I’m speaking again!

If you haven’t been paying attention, I’m starting to speak again at PHP conferences. The first one is SunshinePHP in Florida. (I figured I needed to see the Sunshine State again before it all goes under water.)

My talk is going to be a case study on recommender systems. It’s a bit of an odd-ball because it’s not PHP-specific, but that’s because the company I worked at was a Ruby-on-Rails shop. It’s okay, it will still have application and ironically the heavy lifting is done in Python and Go. Lol! Trust me, it’ll be a good talk. Data is an important part of any website and this gets you going into how you can use it without all the bullshit “big data” buzzwords.

I really think you should register for the conference and come see the talk. If you are already going, please stop by and say “hi!” I promise, I won’t bite too much. I’ll be there for the entire event and this time I already have my talk 95% done so I won’t be holed up in the hotel room finishing slides. It’s been much too long since I’ve seen anyone in the community, and I’ve got to earn my place on the PHP terrorist deck.

See you in February!

What’s something very few people know about PHP?

Answered in Quora:

Q: What’s something very few people know about PHP?

It is mind-bogglingly popular for web development. That popularity hasn’t diminished even though conventional wisdom says otherwise…

Over a decade ago, I said about 40% of the top 100 websites use PHP — a number I pulled out of my ass — but nobody (not even the Ruby on Rails developers I pissed off) argued with that spurious claim. In 2009, Matt Mullenweg, the creator of WordPress became curious with my claim and did a survey of Quantcast’s top 100 sites — he got almost exactly 40. Even today, among the 10 most important websites, four use PHP as their language of choice — 40% again.

Overall, almost 80% of the internet is powered by PHP, and that has held steady for years! Newer web languages such as Ruby or NodeJS have only grown at the expense of other languages such as ASP, Java, or Perl.

Just one single application written in PHP, WordPress, is used by over 30% of all websites on the entirety of the internet. That’s more than double the market share since back when I last worked at Automattic/WordPress in 2011! It grew until it saturated its entire market — over 60% of all CMSs. In the CMS market as a whole, PHP-based CMSs occupy positions 1, 2, 3, 6, 7, and 8 in the top 10. The most popular non-PHP-based CMS is both closed source and sitting at only a 2.5% share.

It was estimated back in 2009 that there were 5 million PHP developers worldwide. It’s difficult to make this estimate today, but it’s obvious that that number has also held steady or grown.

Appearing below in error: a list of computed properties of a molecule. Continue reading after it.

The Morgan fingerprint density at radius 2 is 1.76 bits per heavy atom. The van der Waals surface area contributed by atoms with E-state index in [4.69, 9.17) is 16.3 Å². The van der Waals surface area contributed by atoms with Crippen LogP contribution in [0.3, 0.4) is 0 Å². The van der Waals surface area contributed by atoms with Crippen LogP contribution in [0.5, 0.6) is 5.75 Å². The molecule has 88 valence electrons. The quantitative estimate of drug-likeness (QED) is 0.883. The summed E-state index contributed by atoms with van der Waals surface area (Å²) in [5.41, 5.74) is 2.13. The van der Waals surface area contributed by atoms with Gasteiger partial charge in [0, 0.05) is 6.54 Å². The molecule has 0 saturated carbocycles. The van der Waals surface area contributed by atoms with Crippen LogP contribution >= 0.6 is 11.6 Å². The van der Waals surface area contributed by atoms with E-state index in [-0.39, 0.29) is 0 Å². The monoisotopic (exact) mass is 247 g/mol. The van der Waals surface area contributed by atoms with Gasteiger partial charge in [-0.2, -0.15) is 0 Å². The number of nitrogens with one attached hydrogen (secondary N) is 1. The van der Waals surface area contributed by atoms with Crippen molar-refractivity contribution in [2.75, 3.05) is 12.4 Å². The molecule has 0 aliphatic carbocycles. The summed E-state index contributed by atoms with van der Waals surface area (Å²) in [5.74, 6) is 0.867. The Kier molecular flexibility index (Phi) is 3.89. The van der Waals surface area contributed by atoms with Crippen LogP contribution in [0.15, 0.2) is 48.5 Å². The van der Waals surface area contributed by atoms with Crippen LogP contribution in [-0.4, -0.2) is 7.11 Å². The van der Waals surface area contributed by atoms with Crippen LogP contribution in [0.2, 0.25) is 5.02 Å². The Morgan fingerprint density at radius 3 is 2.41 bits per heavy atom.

These last few years, I’ve been commercially working in Ruby (on Rails), GoLang, NodeJS (for static servers), and Python (Django), but PHP is still also my love in that love/hate relationship.

Come see my talk in February 2019 at SunshinePHP in Florida!

What don’t you like about PHP?

Answered in Quora:

Q: What don’t you like about PHP?

It’s a ball of nails with almost no logic to it. From the perspective of software language design — as Tim Bray, co-creator of XML and at the time Directory of Sun Microsystems’s Web Technologies division, once said — “PHP is soul destroying.”

To take one of the most notorious examples: strpos and in_array.

In one, the order of variables is $needle, $haystack in the other it is $haystack, $needle. I challenge even the best PHP developers to remember which it is without a reference. Also, even though they both serve the same purpose they return different things and don’t obey a consistent naming convention: they should be named strpos/arrayin, posinstr/inarray or `str_pos`/`array_in`. That’s three terrible design choices in one single example!

Another example is the namespace separator in PHP is what is an escape sequence everywhere else \\. Why? Because by the time PHP added namespaces, they had run out of ASCII symbols for the lexer.

I could go on and on, but I won’t.

I love the language sometimes because I hate it so much. 😉

Come see my talk in February 2019 at SunshinePHP in Florida!

Which has better packages, Python or PHP?

Answered in Quora

Q: Which has better packages, Python or PHP?

It depends on the target utility. In the Python world, the most common package installer is pip; the PHP world didn’t settle on a dominant format/installation for packages until composer, and that was relatively recently (last 4 years).

The reason for this is because PHP is a language almost exclusively designed for websites, and the economy of the open-source world has found that a dedicated application, instead of a framework or library could serve the bulk of most commercial needs. For instance, a single application, WordPress, four years ago (2014) accounted for nearly 20% of all websites and 50% of all blogs. There is little need package management when a single download and install (or a single click during ISP/hosting account creation or visit to site like Bitnami) can set up everything a typical website might need, fully under your control, with its own package infrastructure (plugin and theme ecosystem) where the underlying language (PHP) is pretty much irrelevant to the user.

Other languages like Ruby (with gems) or Go (import) or Javascript (with npm) which matured later and are more general purpose had a more robust package management and installation system. PHP Composer, in fact, is most modeled on npm.